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Joined: Sun Oct 01, 2006 10:20 pm
Posts: 155
Location: Eckental / Germany
 Post subject: Learn about distant opposition
PostPosted: Thu Nov 13, 2008 3:40 pm 
The following position will teach you a lot about distant opposition. It seems to be simple, but in fact it is very tricky.

The idea is from Silman's great book "How to Reassess your Chess", position and analysis are mine.

White: King a1, Pawn a2
Black: King a8, Pawn a7

White to move.

Of course the position is a dead draw, so in order to have fun we must change the rules a little. White wins when he can get his king to f8 or h8, Black wins when he can prevent this.

This position is also great for blindfold analysis when you are a beginner of blindfold chess.

Here are some rules that may help your analysis:

1. White always wins when he has the opposition (distant opposition) and both pawns are on their original squares, e. g.

1. Kb2 Kb7? (Kb8!) 2. Kb3 Kb6 3. Kb4 Kc6 ( 3.- a5+ 4. Kc4 4. Kc6 a4) 4. Kc4 Kd6 5. Kd4 Ke6 6. Ke4 Kf6 7. Kf4 Kg6 8. Kg4 Kh6 9. Kf5! Kg7 ( if 9. - Kh7 10. Kf6 and after Kh8 11. Kf7 White reaches the f8-square) 10. Kg5 Kh7 11. Kf6 Kg8 12. Kg6 and White will get either to f8 or h8. Of course Black can move his pawn at any time, but when he goes to a6, White answers a3 and on a5 there comes a4.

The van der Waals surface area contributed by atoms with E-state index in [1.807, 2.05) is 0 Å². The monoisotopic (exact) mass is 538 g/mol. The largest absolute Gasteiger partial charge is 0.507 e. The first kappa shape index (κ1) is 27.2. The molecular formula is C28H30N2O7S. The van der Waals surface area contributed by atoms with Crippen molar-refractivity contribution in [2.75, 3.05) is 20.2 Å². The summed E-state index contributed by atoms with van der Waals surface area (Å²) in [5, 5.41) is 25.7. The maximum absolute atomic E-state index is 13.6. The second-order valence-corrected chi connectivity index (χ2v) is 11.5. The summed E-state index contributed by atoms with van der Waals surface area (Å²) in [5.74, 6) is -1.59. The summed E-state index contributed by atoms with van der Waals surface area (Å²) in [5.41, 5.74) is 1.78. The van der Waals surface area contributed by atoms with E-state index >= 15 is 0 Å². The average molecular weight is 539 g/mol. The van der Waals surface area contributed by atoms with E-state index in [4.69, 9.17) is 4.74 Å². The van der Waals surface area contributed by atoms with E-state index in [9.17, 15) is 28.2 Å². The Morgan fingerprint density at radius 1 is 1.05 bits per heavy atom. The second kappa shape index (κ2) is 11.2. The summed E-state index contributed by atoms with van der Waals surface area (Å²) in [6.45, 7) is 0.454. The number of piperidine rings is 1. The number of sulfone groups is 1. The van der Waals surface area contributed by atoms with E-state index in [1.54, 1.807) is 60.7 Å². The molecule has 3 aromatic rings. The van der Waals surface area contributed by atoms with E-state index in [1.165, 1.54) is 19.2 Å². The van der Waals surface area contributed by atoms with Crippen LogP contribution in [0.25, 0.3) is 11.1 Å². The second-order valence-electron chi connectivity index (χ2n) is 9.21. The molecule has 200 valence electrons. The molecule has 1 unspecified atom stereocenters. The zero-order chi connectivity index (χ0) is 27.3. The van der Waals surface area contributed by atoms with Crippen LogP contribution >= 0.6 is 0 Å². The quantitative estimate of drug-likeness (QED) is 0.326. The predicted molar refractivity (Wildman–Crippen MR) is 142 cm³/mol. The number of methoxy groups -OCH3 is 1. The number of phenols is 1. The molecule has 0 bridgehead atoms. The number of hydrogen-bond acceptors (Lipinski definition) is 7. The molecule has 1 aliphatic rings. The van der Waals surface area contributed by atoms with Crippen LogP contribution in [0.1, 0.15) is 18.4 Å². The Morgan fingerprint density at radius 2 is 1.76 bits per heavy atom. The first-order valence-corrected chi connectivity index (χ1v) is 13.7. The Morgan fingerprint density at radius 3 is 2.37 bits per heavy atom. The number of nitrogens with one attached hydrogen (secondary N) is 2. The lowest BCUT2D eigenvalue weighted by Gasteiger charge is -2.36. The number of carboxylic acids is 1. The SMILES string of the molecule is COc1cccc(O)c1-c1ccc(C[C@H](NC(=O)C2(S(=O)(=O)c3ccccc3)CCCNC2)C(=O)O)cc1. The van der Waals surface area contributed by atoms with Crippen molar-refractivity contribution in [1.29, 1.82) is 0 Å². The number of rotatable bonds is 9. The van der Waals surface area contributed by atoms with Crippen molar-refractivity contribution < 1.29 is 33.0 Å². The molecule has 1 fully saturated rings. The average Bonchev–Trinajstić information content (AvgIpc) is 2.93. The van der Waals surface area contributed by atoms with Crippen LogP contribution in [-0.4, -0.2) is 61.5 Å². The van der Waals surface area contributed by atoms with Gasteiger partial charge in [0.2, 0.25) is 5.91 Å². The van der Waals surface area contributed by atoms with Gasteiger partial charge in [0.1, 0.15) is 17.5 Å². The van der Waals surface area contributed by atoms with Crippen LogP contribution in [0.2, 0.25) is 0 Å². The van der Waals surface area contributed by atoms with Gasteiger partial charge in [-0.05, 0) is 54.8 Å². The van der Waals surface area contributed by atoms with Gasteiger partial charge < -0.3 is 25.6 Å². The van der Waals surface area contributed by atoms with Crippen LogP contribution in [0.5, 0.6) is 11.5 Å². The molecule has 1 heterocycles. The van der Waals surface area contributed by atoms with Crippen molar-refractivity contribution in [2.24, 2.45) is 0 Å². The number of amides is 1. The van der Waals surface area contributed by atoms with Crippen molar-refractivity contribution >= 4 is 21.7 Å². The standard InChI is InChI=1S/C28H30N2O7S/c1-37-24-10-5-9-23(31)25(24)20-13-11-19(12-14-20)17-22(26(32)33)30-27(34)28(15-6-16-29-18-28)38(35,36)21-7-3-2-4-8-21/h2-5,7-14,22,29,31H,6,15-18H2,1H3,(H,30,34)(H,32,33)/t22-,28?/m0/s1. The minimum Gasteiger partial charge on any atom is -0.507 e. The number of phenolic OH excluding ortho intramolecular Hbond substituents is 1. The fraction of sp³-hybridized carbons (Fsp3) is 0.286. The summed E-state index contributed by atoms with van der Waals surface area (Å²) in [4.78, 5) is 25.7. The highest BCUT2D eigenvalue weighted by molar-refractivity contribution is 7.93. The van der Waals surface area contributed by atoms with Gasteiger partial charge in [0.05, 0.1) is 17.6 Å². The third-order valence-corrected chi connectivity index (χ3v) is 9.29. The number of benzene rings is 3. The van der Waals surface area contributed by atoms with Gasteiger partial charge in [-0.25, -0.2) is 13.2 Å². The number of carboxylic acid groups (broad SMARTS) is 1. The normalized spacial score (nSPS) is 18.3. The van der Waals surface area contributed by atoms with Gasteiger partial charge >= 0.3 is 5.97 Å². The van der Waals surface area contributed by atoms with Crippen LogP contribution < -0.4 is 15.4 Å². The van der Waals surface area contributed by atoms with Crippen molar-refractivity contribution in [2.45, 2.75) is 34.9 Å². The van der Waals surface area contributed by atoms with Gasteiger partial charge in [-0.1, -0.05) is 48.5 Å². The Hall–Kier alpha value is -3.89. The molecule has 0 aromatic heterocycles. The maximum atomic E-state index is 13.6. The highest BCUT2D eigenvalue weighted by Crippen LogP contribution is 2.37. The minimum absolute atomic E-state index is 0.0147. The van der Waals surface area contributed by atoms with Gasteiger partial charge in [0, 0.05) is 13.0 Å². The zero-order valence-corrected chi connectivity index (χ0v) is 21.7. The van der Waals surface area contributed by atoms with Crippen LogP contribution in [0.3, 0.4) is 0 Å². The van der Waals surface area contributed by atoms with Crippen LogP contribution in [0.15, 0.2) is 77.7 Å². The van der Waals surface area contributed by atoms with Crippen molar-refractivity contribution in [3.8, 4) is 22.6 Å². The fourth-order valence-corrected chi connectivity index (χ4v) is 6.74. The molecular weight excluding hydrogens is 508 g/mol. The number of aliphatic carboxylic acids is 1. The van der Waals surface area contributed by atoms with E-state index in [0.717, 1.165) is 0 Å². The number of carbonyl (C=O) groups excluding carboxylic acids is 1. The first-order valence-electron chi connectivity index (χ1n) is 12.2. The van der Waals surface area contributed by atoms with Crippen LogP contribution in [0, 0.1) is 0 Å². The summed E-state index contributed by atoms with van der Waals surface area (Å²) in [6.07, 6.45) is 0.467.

2. White wins when he can capture the Black pawn and his King cannot be boxed in on a7 and a8 because Black cannot defend against queening and White's march to f8. (When White has a queen it is no problem to get his king to f8.)

3. Regardless of pawn position White wins when he holds the opposition and Black moves to the left because then the King marches to f8.

How can Black defend? He must always try to hold the oppositon (distant opposition), e. g.

1. Kb2 Kb8! 2. Kb3 Kb7 3. Kb4 Kb6 4. a4 a5+ (4. a3 a6!) 5. Kb3 Kb7! 6. Kc3 Kc7+ etc.

1. Kb1 (this is trickier) Kb7 2. Kb2 Kb6 3. Kb3 Kb5?! (this may still be a defense, but it is complicated, better is 3. - Kb7!) 4. a4!+ Kc5? (4. - Kc6! 5. a5 Kc5! 6. Ka4 Kc4! defends) 5. a5 Kc6 (6. - Kb5 7. a6!) 6. Kb4! Kb7 (6. - Kc7 7. Kb5! Kb7? (Kd7!) 8. Kc5 Kc7 9. a6) 7. Kc5 Kc7 8. a6 and wins.

You see, this is not so easy. You should play this (under the above rules) with your chessfriends and they will be amazed when you always win either with White or Black.

I think there is a forced win from the initial position. If you can find the key move, please make a post!

You certainly realize that a computer is of no help here.

:) :)

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